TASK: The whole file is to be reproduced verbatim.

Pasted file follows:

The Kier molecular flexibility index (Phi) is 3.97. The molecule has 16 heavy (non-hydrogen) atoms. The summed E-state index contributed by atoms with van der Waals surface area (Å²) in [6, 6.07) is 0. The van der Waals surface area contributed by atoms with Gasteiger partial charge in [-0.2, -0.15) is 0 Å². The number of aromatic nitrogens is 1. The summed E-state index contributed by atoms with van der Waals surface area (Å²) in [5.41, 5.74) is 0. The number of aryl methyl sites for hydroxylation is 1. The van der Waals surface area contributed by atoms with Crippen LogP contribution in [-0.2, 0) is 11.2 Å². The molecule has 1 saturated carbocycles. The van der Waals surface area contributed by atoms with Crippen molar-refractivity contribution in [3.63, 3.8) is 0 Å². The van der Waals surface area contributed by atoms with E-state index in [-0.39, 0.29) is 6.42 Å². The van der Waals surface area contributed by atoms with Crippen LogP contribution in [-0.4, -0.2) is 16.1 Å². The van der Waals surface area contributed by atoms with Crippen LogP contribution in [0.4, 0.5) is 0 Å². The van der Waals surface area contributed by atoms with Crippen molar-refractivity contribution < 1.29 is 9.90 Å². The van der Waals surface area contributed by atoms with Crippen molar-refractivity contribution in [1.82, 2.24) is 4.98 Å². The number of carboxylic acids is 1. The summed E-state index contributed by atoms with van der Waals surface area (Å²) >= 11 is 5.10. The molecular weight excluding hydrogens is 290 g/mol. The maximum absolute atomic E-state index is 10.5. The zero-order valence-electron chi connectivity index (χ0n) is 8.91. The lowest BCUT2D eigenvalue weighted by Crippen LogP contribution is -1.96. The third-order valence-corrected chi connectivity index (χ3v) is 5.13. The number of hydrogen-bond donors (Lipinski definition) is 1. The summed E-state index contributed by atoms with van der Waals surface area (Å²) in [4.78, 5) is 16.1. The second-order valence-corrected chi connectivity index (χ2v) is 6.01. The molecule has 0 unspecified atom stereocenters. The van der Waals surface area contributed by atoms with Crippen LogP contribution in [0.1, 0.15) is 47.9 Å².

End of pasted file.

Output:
The Kier molecular flexibility index (Phi) is 3.97. The molecule has 16 heavy (non-hydrogen) atoms. The summed E-state index contributed by atoms with van der Waals surface area (Å²) in [6, 6.07) is 0. The van der Waals surface area contributed by atoms with Gasteiger partial charge in [-0.2, -0.15) is 0 Å². The number of aromatic nitrogens is 1. The summed E-state index contributed by atoms with van der Waals surface area (Å²) in [5.41, 5.74) is 0. The number of aryl methyl sites for hydroxylation is 1. The van der Waals surface area contributed by atoms with Crippen LogP contribution in [-0.2, 0) is 11.2 Å². The molecule has 1 saturated carbocycles. The van der Waals surface area contributed by atoms with Crippen molar-refractivity contribution in [3.63, 3.8) is 0 Å². The van der Waals surface area contributed by atoms with E-state index in [-0.39, 0.29) is 6.42 Å². The van der Waals surface area contributed by atoms with Crippen LogP contribution in [-0.4, -0.2) is 16.1 Å². The van der Waals surface area contributed by atoms with Crippen LogP contribution in [0.4, 0.5) is 0 Å². The van der Waals surface area contributed by atoms with Crippen molar-refractivity contribution < 1.29 is 9.90 Å². The van der Waals surface area contributed by atoms with Crippen molar-refractivity contribution in [1.82, 2.24) is 4.98 Å². The number of carboxylic acids is 1. The summed E-state index contributed by atoms with van der Waals surface area (Å²) >= 11 is 5.10. The molecular weight excluding hydrogens is 290 g/mol. The maximum absolute atomic E-state index is 10.5. The zero-order valence-electron chi connectivity index (χ0n) is 8.91. The lowest BCUT2D eigenvalue weighted by Crippen LogP contribution is -1.96. The third-order valence-corrected chi connectivity index (χ3v) is 5.13. The number of hydrogen-bond donors (Lipinski definition) is 1. The summed E-state index contributed by atoms with van der Waals surface area (Å²) in [4.78, 5) is 16.1. The second-order valence-corrected chi connectivity index (χ2v) is 6.01. The molecule has 0 unspecified atom stereocenters. The van der Waals surface area contributed by atoms with Crippen LogP contribution in [0.1, 0.15) is 47.9 Å².